But back to more serious matters. Jurowski was there at Jarvi's concert, excited by the possibility of bringing in Balakirev and Borodin to a Liszt festival in 2011. I should also squeeze in a mention for his mostly-ballet programme with the OAE on Friday. It started with deliciously pointed Delibes - the complete Coppelia and Sylvia next, please - followed by the perfect original Rococo Variations with a cellist I found rather pale but whom Jurowski liked for his restraint, Alexander Rudin. The second half began with the too-long airing of Adam's Giselle Act Two. Opening and final Pas de deux would have been enough here, because Adam lapses into the ballet equivalent of Donizetti at his most routine in the middle of the act. Even so, last week I reviewed the Royal Ballet DVD with those great actor-dancers Cojocaru, Kobborg and Nunez (as Myrthe), and had to acknowledge that the Petipa choreography is pretty perfect in Act Two.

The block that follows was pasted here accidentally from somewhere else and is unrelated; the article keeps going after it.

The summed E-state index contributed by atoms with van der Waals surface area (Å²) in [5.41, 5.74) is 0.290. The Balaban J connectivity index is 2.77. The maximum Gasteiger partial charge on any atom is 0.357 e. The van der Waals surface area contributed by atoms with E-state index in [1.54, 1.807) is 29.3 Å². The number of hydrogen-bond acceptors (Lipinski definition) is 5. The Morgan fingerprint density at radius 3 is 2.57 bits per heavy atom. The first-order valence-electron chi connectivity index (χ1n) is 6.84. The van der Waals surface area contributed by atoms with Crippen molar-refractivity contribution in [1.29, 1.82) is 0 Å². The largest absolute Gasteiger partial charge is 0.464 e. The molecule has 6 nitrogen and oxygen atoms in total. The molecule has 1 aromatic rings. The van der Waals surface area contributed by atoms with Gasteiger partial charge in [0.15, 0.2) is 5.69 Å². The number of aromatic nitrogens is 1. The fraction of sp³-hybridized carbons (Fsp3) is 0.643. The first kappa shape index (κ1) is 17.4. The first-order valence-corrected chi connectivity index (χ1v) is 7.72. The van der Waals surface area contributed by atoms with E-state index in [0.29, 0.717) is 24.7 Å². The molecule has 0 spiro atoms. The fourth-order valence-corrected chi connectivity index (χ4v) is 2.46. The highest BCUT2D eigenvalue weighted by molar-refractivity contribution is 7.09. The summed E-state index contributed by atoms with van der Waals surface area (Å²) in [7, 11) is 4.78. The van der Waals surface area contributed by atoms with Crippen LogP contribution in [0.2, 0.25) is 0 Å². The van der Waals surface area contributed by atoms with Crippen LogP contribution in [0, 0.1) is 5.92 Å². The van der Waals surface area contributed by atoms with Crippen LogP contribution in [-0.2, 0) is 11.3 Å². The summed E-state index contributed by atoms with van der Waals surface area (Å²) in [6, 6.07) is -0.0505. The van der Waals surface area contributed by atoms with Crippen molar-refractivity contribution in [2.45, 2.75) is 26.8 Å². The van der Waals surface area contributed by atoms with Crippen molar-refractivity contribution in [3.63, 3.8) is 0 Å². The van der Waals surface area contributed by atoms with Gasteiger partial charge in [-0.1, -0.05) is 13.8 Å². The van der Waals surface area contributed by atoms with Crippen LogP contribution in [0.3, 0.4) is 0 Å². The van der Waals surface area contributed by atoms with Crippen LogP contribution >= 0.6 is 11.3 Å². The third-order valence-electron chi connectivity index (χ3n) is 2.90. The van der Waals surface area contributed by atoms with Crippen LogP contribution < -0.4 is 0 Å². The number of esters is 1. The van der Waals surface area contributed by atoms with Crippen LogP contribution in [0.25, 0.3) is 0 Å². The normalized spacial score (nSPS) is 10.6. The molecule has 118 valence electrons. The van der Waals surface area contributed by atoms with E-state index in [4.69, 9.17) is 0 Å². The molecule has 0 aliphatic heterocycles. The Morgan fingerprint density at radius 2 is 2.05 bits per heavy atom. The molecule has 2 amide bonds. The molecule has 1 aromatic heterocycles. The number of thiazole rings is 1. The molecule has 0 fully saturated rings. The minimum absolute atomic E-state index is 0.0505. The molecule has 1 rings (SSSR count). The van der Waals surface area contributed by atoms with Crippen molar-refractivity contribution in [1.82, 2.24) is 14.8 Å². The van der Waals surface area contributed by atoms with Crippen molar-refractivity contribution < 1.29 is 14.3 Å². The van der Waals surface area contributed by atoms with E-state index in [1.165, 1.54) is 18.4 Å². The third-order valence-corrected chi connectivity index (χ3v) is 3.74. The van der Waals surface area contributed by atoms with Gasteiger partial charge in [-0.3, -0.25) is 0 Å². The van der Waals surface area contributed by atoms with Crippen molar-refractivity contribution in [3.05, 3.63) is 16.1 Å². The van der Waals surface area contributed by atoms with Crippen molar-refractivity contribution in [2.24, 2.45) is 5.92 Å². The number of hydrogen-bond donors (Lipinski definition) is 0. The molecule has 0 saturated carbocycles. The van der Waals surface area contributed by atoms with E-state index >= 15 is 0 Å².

Adam's music, however, supports but does not lead as do the scores of Delibes and Tchaikovsky, so it didn't work so well in concert despite a wonderful viola solo for the lovers' last dance together. Everyone, of course, woke up to the succinct high drama of Swan Lake Act Four, taken at a crackling pace. After that, there was to be another late-night performance of Swan Lake and Romeo and Juliet for the young folk, at which a DJ was to remix Romeo. For this, the spirit was curious but the concerted-out flesh a little weak. Now, thank goodness, there's been a few days respite before the onslaught of Manfred tomorrow - but I wouldn't miss any of these events for the world.